Posts Tagged ‘First Second Books’

A War with No Name

Friday, April 29th, 2011

Notes for a War Story by Gipi isn’t a work of nonfiction, but it was certainly inspired by real events—the author lives in northern Italy, right near the western border with Slovenia. If not for the fact that he lived in Italy, the fighting in the former Yugoslavia could have been his war, and his life. And the book is a reflection of that, the story of three teenagers lingering on the outskirts of war, never seeing it, but feeling its effects nonetheless.

Stefano/Little Killer, Christian, and Giuliano (the narrator) are three kids wandering through the countryside in an unnamed country, stealing stuff to sell and just looking to survive and maybe some day make it big. Giuliano is a bit of an outsider to the other two, because he was raised by two parents with good jobs, and really only left that life behind so he could fit in with his friends. He is filled with doubt about the things they do, but it is unclear to him—and even to us, the readers—if this is because these things are wrong, or because he “just doesn’t understand.”

We follow the trio as they become acquainted with a man named Felix, who pulls them into the business of organized crime and later into the war itself, in a reflection of the real-life connections between organized crime and factions in a civil war. The book doesn’t analyze or explain these connections—this is just the way it is, and when Giuliano actually has the intelligence and temerity to question that state of being, it separates him further from his friends.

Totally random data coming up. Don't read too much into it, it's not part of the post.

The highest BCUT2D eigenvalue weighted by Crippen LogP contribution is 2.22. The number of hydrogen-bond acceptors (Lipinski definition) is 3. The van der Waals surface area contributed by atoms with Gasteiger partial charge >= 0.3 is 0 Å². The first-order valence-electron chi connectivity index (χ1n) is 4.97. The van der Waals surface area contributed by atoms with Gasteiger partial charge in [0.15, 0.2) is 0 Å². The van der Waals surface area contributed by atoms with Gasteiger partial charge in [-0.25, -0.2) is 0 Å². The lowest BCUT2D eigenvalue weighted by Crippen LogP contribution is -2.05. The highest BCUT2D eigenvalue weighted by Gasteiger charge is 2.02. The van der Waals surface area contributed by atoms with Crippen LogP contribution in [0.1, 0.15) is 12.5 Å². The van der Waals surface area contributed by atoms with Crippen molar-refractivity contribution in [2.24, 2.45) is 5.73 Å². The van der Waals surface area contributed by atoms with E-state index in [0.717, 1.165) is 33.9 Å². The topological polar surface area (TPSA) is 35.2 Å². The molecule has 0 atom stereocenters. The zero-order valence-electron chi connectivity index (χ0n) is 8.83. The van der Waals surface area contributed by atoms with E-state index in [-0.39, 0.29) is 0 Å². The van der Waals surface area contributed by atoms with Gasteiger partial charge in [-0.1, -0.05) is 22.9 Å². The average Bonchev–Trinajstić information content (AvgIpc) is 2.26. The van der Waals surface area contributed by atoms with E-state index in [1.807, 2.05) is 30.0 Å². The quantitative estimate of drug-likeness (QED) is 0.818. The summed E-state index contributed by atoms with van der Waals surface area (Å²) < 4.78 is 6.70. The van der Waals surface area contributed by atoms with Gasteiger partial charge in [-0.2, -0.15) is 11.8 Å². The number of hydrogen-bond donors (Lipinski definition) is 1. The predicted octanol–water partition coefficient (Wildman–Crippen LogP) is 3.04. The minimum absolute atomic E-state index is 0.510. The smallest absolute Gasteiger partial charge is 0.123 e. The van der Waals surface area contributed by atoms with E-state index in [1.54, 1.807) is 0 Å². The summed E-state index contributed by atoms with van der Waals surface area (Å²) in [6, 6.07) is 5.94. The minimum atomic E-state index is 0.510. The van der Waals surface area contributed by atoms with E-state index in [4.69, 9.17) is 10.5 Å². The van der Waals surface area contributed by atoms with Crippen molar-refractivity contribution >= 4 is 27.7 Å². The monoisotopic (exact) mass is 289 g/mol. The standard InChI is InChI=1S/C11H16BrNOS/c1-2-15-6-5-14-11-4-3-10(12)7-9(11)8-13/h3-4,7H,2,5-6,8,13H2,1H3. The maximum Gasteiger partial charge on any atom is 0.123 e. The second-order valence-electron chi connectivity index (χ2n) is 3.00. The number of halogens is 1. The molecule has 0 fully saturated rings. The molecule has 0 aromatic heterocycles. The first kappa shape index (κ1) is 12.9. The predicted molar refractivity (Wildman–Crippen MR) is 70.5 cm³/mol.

The story itself can be a little hard to get into, but it quickly picks up and becomes a rather easy, though emotionally-detached read. The characters are designed with sketchy, awkward lines that succeed in illustrating the scene while generating feelings of unease. I appreciated how the protagonists looked like teenagers, even when their mood shifted from scared to sinister and points inbetween.

Notes for a War Story has had a share of accolades piled upon it, including the 2005 Goscinny Prize for Best Script and the honor of Best Book at Angoulême 2006. It’s a shame that we don’t see as much impact stateside, because this book has a lot to offer in terms of craft and subject.

Notes for a War Story
by Gipi
translated by Spectrum
published by First Second (New York, 2007)
ISBN 978-1-59643-261-1

MoCCA Fest 2011: Sequential Non-fiction

Wednesday, April 13th, 2011

As we mentioned it several times last week, it should be no surprise that we attended MoCCA Fest 2011 at the Lexington Avenue Armory this past weekend. We walked the floor, attended panels, and of course, bought lots and lots of comics.